Spectre a good, but not great, Bond film

Spectre (Columbia Pictures)

Spectre (Columbia Pictures)

"Spectre" opens with an extraordinarily choreographed assassination scene during the "Dia de los Muertos" (Day of The Dead) parade in Mexico City and an impressive topsy-turvy hand-to-hand fight in a helicopter that threatens the crowd below. Days later, Bond is reviewing a cryptic video message sent by M before her death in "Skyfall." She directs him to kill a target and attend the funeral for additional clues. In fitting Bond style, he assassinates the man, seduces the wife, and then travels across Europe to uncover the identity of an unknown organization that seeks to eliminate national spy networks and create one central, global surveillance monopoly.

Bond Enthusiasts: If you enjoyed the history of the Spectre organization from the novels and earlier films you may be disappointed by this remixed version. The secret that we've waited to learn from "Skyfall" is not that climactic or revelational. In fact, it's insultingly predictable.

On a brighter note: The romps through Morocco, Austria, England, and Italy are stylish, the sets are impeccably designed, the fashion is posh, and the Aston Martin DB10 is a gorgeous addition to Bond's collection.

Action Fans: The action is raw and pure: no strings and minimal CGI; but you've seen it all before - and it's distressingly boring. It takes great effort to pack a $200 million action film with boring action sequences. That effort could have been better utilized on character development and on-screen chemistry. Award-winning actors, Christoph Waltz, Monica Bellucci, and Léa Seydoux are crippled by poor directing and a stifled take on what should have been one of the best Bond films of all time. The chemistry is stale and the plot is a plain off-the-shelf standard.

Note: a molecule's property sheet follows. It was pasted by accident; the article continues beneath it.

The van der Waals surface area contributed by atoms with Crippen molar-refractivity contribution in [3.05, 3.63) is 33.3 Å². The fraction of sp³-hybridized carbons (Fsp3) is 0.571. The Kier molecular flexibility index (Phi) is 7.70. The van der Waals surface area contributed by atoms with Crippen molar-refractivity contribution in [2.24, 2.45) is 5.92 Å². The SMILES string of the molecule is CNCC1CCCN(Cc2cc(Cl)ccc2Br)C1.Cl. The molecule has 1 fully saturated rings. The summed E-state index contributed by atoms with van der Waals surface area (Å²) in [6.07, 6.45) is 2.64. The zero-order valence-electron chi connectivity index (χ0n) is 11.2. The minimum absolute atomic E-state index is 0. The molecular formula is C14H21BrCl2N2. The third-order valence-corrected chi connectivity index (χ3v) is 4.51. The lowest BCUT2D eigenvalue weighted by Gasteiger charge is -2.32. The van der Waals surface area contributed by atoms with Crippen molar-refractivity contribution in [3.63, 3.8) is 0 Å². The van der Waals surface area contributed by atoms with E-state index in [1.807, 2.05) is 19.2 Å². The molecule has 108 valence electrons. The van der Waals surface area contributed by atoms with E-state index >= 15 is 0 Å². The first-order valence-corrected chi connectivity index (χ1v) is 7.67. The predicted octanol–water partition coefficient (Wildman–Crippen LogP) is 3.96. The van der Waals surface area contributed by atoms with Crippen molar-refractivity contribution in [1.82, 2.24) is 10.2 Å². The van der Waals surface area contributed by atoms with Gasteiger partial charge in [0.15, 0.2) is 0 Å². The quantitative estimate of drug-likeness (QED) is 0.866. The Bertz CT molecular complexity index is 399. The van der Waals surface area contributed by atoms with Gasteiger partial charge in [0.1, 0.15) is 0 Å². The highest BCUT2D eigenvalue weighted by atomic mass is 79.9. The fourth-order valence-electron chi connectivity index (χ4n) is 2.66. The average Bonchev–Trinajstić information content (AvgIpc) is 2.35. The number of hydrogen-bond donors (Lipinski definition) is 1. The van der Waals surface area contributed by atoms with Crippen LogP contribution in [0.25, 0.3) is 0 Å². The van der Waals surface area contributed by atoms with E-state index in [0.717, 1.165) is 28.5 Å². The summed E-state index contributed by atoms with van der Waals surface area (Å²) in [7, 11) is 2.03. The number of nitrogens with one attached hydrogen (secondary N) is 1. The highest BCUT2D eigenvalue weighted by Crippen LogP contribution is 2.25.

Dame Judi Dench has played the vital role of M - Bond's boss and moral compass - in seven films beginning with 1995's "Goldeneye." Audiences have grown accustomed to her maternal influence over James and her presence is sorely missed in this rendition. Daniel Craig - who brought us the emotionally fatigued 007 - lacks the enthusiasm and charisma of his debut in "Casino Royale" or the focus of "Skyfall". Ralph Fiennes seems as though he needed a bowl of Wheaties to muster the energy for his role as the new M.

This 24th installment of the Bond franchise proves that - unlike wine - some things don't improve with age. While this is a good action film, it's not a great Bond film.

Action Fans - 2.5 out of 4 miner.

Bond Enthusiasts - 3 out of 4

Family Audiences - 1 out of 4